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Seasoning wood
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Tom S.    Posted 11-04-2003 at 17:00:04       [Reply]  [Send Email]
I've just recently installed a wood burning fireplace and have learned how quickly you can burn a lot of wood. How long should I leave wood sit after cutting before I can burn it? Must it be covered or does this just speed up the seasoning process?
I've been burning some hardwood which I know has been dead for years yet a lot of it just doesn't burn well.
Any tips?

deadcarp    Posted 11-04-2003 at 18:11:43       [Reply]  [No Email]
it may not be the fuel's problem my friend: fireplaces are notorious heat-wasters but there's nuthin you can do about that now. might try to keep the glass doors in place to limit the free airflow. i know lotsa people like a roarin fire but without thermal storage it's gone quick. so try for a smaller fire, feed it more often and grab all the radiant heat you can :)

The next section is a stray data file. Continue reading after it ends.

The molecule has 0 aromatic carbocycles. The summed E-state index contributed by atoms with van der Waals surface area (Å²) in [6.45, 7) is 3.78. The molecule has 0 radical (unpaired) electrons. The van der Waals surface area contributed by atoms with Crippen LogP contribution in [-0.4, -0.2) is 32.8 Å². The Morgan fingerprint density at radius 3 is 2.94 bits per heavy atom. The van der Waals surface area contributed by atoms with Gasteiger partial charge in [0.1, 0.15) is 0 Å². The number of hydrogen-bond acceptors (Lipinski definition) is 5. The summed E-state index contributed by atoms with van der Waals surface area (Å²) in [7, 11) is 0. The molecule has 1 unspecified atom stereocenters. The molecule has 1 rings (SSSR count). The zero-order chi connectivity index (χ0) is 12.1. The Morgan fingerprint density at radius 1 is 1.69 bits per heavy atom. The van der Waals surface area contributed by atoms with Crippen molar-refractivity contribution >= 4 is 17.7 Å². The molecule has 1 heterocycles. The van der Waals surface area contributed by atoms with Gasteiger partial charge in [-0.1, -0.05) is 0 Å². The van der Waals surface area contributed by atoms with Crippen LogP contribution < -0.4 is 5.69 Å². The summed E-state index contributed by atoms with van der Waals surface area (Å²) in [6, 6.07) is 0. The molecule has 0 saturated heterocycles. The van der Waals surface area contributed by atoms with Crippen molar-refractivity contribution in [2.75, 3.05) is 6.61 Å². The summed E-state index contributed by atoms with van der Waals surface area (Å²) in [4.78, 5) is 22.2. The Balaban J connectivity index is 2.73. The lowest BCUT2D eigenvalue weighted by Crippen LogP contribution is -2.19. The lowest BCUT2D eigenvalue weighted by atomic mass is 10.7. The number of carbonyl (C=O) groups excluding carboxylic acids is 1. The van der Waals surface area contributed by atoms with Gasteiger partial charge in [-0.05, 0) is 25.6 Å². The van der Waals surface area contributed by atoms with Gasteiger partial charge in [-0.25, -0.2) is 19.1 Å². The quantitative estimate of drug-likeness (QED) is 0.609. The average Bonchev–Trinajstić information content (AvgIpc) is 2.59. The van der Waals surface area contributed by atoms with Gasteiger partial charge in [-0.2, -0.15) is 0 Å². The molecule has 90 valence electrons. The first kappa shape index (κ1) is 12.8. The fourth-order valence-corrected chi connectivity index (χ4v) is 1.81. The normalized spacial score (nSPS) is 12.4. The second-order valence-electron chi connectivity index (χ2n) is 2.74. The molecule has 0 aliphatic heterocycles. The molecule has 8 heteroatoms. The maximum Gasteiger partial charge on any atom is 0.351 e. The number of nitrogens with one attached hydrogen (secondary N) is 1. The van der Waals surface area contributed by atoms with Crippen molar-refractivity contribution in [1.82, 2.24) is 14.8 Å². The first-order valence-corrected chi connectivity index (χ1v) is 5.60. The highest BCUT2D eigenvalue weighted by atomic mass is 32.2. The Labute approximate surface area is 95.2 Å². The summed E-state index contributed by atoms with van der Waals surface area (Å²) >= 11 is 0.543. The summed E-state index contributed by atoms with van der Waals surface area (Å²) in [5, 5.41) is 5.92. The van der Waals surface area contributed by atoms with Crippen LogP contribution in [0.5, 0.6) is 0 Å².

the outdoor stove people ran into a fast-burn problem, so rather than redesign a clunky stove, they just cut off the air supply to starve the fire, then use a fan to rekindle it as required. now they get billowing smoke every time the fan starts. those super-hot-burning little glass-fronted airtight stoves with the ceramic afterburners are probably about as good as they get for saving fuel. nuthin's perfect but anything's cheaper than buying fuel :)

Les    Posted 11-04-2003 at 17:48:50       [Reply]  [No Email]
There is no one-size-fits-all meaning of "seasoned". A decent rule of thumb is to cut it a year before burning. Of course if it's under cover it will dry faster than being left out in the weather. Oak takes longer to dry. Two years would be better for oak. Maple, birch, beech dry faster than oak. Ash is pretty dry even when it's green. So is cherry.
I have mine split and stacked under cover in an open shed. It dries, even in the winter. The air is much dryer in the winter around here but of course, since it's cold that slows down the drying process.
Anything you can do to help it dry will improve the heat you get out of it. It will burn when it's green but a lot of the heat goes into driving the moisture out of the wood and that's heat that you don't get to enjoy for yourself.

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